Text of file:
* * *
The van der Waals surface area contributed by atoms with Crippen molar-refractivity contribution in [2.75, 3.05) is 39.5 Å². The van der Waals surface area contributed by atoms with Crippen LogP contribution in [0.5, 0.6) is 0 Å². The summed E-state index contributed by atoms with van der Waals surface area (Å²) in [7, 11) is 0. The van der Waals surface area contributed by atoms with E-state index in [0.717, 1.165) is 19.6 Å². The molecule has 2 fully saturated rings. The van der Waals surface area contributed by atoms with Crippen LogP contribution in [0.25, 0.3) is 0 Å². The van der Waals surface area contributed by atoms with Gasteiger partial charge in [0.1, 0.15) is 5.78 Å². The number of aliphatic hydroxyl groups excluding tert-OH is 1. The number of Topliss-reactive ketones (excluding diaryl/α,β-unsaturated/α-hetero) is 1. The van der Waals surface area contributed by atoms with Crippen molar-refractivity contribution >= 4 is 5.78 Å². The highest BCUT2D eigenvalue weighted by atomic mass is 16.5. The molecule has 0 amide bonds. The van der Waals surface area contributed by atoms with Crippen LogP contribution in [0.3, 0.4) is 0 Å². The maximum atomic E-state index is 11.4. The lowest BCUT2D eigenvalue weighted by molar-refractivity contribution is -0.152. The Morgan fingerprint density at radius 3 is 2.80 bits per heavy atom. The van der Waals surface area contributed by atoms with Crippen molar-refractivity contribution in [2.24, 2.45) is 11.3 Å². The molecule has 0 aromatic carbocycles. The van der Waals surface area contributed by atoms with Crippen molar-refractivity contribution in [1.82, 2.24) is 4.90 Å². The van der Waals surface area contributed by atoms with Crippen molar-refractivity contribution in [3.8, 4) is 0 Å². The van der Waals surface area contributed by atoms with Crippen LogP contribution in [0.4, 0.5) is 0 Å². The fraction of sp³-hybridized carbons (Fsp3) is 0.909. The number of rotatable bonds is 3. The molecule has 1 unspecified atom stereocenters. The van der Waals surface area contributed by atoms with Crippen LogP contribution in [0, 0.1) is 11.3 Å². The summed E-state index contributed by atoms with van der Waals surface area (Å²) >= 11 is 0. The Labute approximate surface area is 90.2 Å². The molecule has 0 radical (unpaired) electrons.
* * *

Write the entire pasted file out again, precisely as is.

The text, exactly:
The van der Waals surface area contributed by atoms with Crippen molar-refractivity contribution in [2.75, 3.05) is 39.5 Å². The van der Waals surface area contributed by atoms with Crippen LogP contribution in [0.5, 0.6) is 0 Å². The summed E-state index contributed by atoms with van der Waals surface area (Å²) in [7, 11) is 0. The van der Waals surface area contributed by atoms with E-state index in [0.717, 1.165) is 19.6 Å². The molecule has 2 fully saturated rings. The van der Waals surface area contributed by atoms with Crippen LogP contribution in [0.25, 0.3) is 0 Å². The van der Waals surface area contributed by atoms with Gasteiger partial charge in [0.1, 0.15) is 5.78 Å². The number of aliphatic hydroxyl groups excluding tert-OH is 1. The number of Topliss-reactive ketones (excluding diaryl/α,β-unsaturated/α-hetero) is 1. The van der Waals surface area contributed by atoms with Crippen molar-refractivity contribution >= 4 is 5.78 Å². The highest BCUT2D eigenvalue weighted by atomic mass is 16.5. The molecule has 0 amide bonds. The van der Waals surface area contributed by atoms with Crippen LogP contribution in [0.3, 0.4) is 0 Å². The maximum atomic E-state index is 11.4. The lowest BCUT2D eigenvalue weighted by molar-refractivity contribution is -0.152. The Morgan fingerprint density at radius 3 is 2.80 bits per heavy atom. The van der Waals surface area contributed by atoms with Crippen molar-refractivity contribution in [2.24, 2.45) is 11.3 Å². The molecule has 0 aromatic carbocycles. The van der Waals surface area contributed by atoms with Crippen molar-refractivity contribution in [1.82, 2.24) is 4.90 Å². The van der Waals surface area contributed by atoms with Crippen molar-refractivity contribution in [3.8, 4) is 0 Å². The van der Waals surface area contributed by atoms with Crippen LogP contribution in [0.4, 0.5) is 0 Å². The fraction of sp³-hybridized carbons (Fsp3) is 0.909. The number of rotatable bonds is 3. The molecule has 1 unspecified atom stereocenters. The van der Waals surface area contributed by atoms with Crippen LogP contribution in [0, 0.1) is 11.3 Å². The summed E-state index contributed by atoms with van der Waals surface area (Å²) >= 11 is 0. The Labute approximate surface area is 90.2 Å². The molecule has 0 radical (unpaired) electrons.